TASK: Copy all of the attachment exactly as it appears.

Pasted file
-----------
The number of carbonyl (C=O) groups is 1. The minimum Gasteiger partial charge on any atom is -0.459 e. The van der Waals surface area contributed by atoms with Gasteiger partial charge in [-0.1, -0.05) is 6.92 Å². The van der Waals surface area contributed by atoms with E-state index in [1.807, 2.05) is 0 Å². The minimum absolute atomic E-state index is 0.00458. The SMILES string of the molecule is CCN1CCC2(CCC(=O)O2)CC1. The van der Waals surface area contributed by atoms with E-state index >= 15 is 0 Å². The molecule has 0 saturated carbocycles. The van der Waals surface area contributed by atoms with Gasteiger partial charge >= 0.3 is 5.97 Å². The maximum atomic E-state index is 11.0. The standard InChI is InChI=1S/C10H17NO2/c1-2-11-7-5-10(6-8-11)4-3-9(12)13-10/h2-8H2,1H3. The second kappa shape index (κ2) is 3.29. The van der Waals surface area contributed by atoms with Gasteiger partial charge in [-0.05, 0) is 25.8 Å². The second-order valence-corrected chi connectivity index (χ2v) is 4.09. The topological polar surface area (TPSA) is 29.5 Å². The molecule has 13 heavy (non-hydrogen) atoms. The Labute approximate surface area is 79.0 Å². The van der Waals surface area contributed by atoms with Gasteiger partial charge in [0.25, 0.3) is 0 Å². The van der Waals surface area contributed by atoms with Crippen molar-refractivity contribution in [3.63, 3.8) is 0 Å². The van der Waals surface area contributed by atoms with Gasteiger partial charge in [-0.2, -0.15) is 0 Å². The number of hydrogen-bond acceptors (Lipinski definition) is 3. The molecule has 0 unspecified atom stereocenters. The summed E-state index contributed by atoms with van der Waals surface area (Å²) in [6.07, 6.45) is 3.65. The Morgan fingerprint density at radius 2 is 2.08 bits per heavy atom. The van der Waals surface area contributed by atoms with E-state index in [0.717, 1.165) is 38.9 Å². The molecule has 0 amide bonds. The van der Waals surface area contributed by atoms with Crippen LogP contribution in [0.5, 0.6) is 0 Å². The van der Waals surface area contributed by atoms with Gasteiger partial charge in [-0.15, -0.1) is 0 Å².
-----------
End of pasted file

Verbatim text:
The number of carbonyl (C=O) groups is 1. The minimum Gasteiger partial charge on any atom is -0.459 e. The van der Waals surface area contributed by atoms with Gasteiger partial charge in [-0.1, -0.05) is 6.92 Å². The van der Waals surface area contributed by atoms with E-state index in [1.807, 2.05) is 0 Å². The minimum absolute atomic E-state index is 0.00458. The SMILES string of the molecule is CCN1CCC2(CCC(=O)O2)CC1. The van der Waals surface area contributed by atoms with E-state index >= 15 is 0 Å². The molecule has 0 saturated carbocycles. The van der Waals surface area contributed by atoms with Gasteiger partial charge >= 0.3 is 5.97 Å². The maximum atomic E-state index is 11.0. The standard InChI is InChI=1S/C10H17NO2/c1-2-11-7-5-10(6-8-11)4-3-9(12)13-10/h2-8H2,1H3. The second kappa shape index (κ2) is 3.29. The van der Waals surface area contributed by atoms with Gasteiger partial charge in [-0.05, 0) is 25.8 Å². The second-order valence-corrected chi connectivity index (χ2v) is 4.09. The topological polar surface area (TPSA) is 29.5 Å². The molecule has 13 heavy (non-hydrogen) atoms. The Labute approximate surface area is 79.0 Å². The van der Waals surface area contributed by atoms with Gasteiger partial charge in [0.25, 0.3) is 0 Å². The van der Waals surface area contributed by atoms with Crippen molar-refractivity contribution in [3.63, 3.8) is 0 Å². The van der Waals surface area contributed by atoms with Gasteiger partial charge in [-0.2, -0.15) is 0 Å². The number of hydrogen-bond acceptors (Lipinski definition) is 3. The molecule has 0 unspecified atom stereocenters. The summed E-state index contributed by atoms with van der Waals surface area (Å²) in [6.07, 6.45) is 3.65. The Morgan fingerprint density at radius 2 is 2.08 bits per heavy atom. The van der Waals surface area contributed by atoms with E-state index in [0.717, 1.165) is 38.9 Å². The molecule has 0 amide bonds. The van der Waals surface area contributed by atoms with Crippen LogP contribution in [0.5, 0.6) is 0 Å². The van der Waals surface area contributed by atoms with Gasteiger partial charge in [-0.15, -0.1) is 0 Å².